- Fat intake that is balanced between omega 3s and omega 6s from foods like avocado, walnuts, and olive oil
- High nutrient consumption with a focus on antioxidants and phytochemicals (compounds produced by plants)
Essentially, the paleo diet is whole-foods based, which is naturally good for your body because processed foods are eliminated and you’re consuming more nutrient-dense foods. The paleo diet has been shown to be helpful for those with blood sugar issues like type 2 diabetes.
Since it is a lower carbohydrate diet, you need to be careful if you have adrenal issues since carbohydrates and glucose are necessary for the proper functioning of the adrenal glands. With a diet that excludes food groups (like the paleo diet), it’s essential to speak with your doctor to determine if this diet is right for you.
Roasted Chicken Breast with Lemon Asparagus
- 4 boneless, skinless chicken breasts
- 1 tablespoon extra-virgin olive oil
- 1/2 teaspoon garlic powder
- 1/2 teaspoon black pepper
- 1/2 teaspoon ground cumin
- 2 lbs. asparagus, ends trimmed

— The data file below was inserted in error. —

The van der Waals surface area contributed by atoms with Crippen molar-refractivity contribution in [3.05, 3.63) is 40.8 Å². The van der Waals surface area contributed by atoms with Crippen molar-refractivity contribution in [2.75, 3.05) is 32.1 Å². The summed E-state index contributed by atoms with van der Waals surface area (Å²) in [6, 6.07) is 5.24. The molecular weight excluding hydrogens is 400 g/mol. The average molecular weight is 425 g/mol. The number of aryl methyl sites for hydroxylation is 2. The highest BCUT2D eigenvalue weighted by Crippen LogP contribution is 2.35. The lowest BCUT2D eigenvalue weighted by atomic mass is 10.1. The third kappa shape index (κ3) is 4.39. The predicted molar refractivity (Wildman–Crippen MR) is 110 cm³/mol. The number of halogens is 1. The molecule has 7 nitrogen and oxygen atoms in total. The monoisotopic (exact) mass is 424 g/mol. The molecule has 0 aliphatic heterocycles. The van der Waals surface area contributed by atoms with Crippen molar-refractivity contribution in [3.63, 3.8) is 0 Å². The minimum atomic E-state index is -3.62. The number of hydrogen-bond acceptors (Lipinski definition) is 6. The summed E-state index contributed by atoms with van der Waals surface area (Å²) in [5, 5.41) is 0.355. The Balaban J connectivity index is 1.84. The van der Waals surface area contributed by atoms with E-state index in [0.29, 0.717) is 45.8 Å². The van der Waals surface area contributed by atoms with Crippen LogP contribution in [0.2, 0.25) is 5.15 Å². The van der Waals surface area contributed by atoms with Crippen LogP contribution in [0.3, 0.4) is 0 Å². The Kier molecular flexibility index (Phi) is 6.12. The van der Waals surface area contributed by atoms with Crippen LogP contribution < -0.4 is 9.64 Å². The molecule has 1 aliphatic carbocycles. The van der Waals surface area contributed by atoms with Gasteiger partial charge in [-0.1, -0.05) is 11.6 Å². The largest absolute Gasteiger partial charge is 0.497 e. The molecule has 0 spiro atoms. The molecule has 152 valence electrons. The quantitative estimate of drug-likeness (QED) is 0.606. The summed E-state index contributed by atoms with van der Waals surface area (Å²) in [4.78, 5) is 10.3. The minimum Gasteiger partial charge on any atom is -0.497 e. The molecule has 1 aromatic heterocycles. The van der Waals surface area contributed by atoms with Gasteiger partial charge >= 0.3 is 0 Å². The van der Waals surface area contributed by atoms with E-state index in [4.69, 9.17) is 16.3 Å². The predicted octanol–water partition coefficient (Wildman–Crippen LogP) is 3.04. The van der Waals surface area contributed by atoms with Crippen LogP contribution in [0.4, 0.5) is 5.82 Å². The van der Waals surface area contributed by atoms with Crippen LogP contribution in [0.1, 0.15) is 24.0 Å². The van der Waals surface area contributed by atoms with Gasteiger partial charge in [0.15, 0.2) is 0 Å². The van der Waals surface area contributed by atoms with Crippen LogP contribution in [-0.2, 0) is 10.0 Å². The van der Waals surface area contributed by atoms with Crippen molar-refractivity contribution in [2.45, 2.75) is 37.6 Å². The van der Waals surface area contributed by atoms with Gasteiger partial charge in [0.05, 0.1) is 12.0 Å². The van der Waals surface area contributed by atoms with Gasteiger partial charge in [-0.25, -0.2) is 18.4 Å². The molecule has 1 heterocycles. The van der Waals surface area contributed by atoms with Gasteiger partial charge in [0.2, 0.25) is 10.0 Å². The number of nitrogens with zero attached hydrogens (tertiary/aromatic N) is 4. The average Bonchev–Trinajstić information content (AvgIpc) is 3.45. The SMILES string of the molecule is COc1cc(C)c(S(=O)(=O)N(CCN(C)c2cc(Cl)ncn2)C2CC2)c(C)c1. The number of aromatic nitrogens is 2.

- 3 garlic cloves, minced
- 2 lemons, 1 for zest and juice, 1 to cut into 4 wedges
- 2 tablespoons fresh parsley
Preheat your oven to 425 degrees.
On a baking sheet, place your chicken breast and season with the olive oil, garlic powder, black pepper, and cumin. Bake for 30 minutes.
While the chicken is cooking, add your asparagus to another baking sheet and add the olive oil, garlic, lemon zest, and lemon juice. Toss to mix.
When the chicken is done, roast your asparagus for 5–7 minutes.
Serve with fresh parsley and a lemon wedge.
The Mediterranean diet is all about heart health. It’s a way of eating that focuses on eating mostly plant-based foods while also incorporating fish and poultry with minimal red meat. It also incorporates healthy fats like olive oil and even recommends a glass of red wine once in awhile! Now that’s a diet you can get on board with. It promotes eating lots of herbs and spices and eating an abundance of fresh fruits, vegetables, nuts, and seeds. It’s the most all-encompassing diet of the ones we are discussing as there aren’t many food groups that you need to avoid. You get the full spectrum of nutrition from all the different food groups. This diet focuses on food in its whole state, so processed foods aren’t recommended; because of that, it’s a high-nutrient diet.